Updated: Apr 7, 2022
by Zhi Ying Tan (Educational Psychologist)
Why doesn’t my child listen? This is probably an age-old question that many parents must have wondered at one point in their life. To answer this question, parents need to know a little about the brain and how it works.
The lower brain at the back of our head is generally involved in essential functions such as breathing, heart-rate regulation, balance and movement, and sleep. This part of the brain is the first to develop and mature in human because it ensures survival.
Several brain structures located inside the middle of the brain form the limbic system. These structures are generally involved in emotional behaviour, memory, sensory perception, regulation of motor functions among other functions. The limbic system influences the endocrine (regulates hormonal flow and secretion) and autonomic nervous system (regulates blood pressure, heart rate, fight or flight response etc). Together, the limbic, endocrine, and autonomic nervous systems affect emotional state and responses (fight, flight or freeze).
The development of the higher brain, where the frontal lobe resides at the front of your head, allows for higher order mental functions such as thinking, problem-solving, memory, speech, language, planning and organising, attention, judgement, and decision-making (Tranel, Cooper, & Rodnitzky, 2003). The frontal lobe is the last part of the brain to mature which continues to develop even in the twenties.
So, how does knowing the brain structures helps in our understanding of parenting? First, when a child is highly dysregulated, acting out, or being physically aggressive, its frontal lobe is “offline”. The child is in the survival state where the lower brain dominates. Reasoning with a child or asking the “why” questions is unproductive because nothing is processed meaningfully.
Second, expecting the child to execute higher order mental functions and self-regulate when their frontal lobe is not developed is unrealistic. Children need to “borrow” the adult’s frontal lobe to practice and learn these functions. Parents need to model the thinking process for the child in order to help them learn these skills to do it independently.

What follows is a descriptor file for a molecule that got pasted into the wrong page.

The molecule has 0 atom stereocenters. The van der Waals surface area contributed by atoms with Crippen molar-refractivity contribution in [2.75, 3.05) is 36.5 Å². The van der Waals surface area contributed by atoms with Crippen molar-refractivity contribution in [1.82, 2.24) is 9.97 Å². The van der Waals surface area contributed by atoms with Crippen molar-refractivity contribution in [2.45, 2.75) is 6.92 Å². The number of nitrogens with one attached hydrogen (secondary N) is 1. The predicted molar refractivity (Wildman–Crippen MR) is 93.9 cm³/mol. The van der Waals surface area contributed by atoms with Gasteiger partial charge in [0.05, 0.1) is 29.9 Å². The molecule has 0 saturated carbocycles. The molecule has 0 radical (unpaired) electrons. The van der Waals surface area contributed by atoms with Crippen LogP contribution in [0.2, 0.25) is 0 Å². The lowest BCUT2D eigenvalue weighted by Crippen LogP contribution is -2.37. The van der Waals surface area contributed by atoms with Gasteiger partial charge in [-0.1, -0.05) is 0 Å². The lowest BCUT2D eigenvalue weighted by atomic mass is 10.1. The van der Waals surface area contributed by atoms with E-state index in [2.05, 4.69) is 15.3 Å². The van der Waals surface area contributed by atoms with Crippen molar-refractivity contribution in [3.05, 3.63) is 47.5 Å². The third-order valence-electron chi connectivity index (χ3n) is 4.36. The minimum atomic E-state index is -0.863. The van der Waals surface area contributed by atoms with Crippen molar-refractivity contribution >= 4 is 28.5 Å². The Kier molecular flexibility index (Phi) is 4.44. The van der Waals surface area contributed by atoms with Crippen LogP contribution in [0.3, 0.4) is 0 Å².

Also, emotional self-regulation skill is taught by first co-regulating with the child. Essentially, if a parent is unable to self-regulate when dysregulated, the child has no one to rely on to learn through vicarious or experiential learning. However, it is acknowledged that some parents have complex background such as trauma which deprived them of opportunities to learn these skills in childhood and are struggling with their own set of issues. For these parents, it is recommended that they seek help from a psychologist to work on the issues that may be holding them back from providing the care their children need.
Third, safety and a sense of security are needed for the brain to function optimally for the child to feel safe enough to explore and learn. Therefore, threatening to punish, hit, or even abandon the child when they are dysregulated should be avoided as useful coping skills are not imparted. Instead, stay calm and help the child to regain composure to bring the frontal lobe “online”.
Deep breathing is a simple but effective co-regulation strategy to use with children. It brings down the heart rate, breathing rate, blood pressure, muscle tension and such so the higher brain can be accessed again. Breathe deeply with your child and reduce verbal commands. You may choose to have some physical contact with the child such as holding his hands while deep breathing.
Often, the child moves into the emotional state where the limbic system dominates before the frontal lobe comes “online”. When in this state, expect verbal aggression such as “I hate you!” and name calling. At times like this, continue to breathe deeply with the child and be present in the moment with him to send the message that he is safe with you.
Lastly, when the child has regained composure and you sense that the frontal lobe is “online” again, help the child to label the emotions (angry, sad, disappointed, frustrated etc) he has experienced and express his wants/needs with words. It is important to validate and acknowledge his feelings and responses because it helps him to know that you get it and you can help him manage it.
For example, try saying “I think you are angry and I can see that it is difficult for you.” Once the child is calm, take him through the problem-solving process together and explore how this need/want can be expressed more appropriately in the future. It may be helpful to start explaining and reasoning with the child at this stage as their frontal lobe can once again process this information and store it in their memory.
Most importantly, be prepared to repeat this process again and again until the child develops the skills and brain maturity to behave appropriately and independently. It is more important to journey it together and build the parent-child connection. Parenting is a lifelong journey where both the parent and child grows and learn together. Remember, cooperation always comes after connection.
*The pronouns “he” and “him” were used throughout for convenience’s sake and not intended to be discriminatory in nature.
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Tranel, D., Cooper, G., & Rodnitzky, R. L. (2003). Higher Brain Functions. Neuroscience in Medicine, 621-639. Retrieved from https://link.springer.com/chapter/10.1007%2F978-1-59259-371-2_29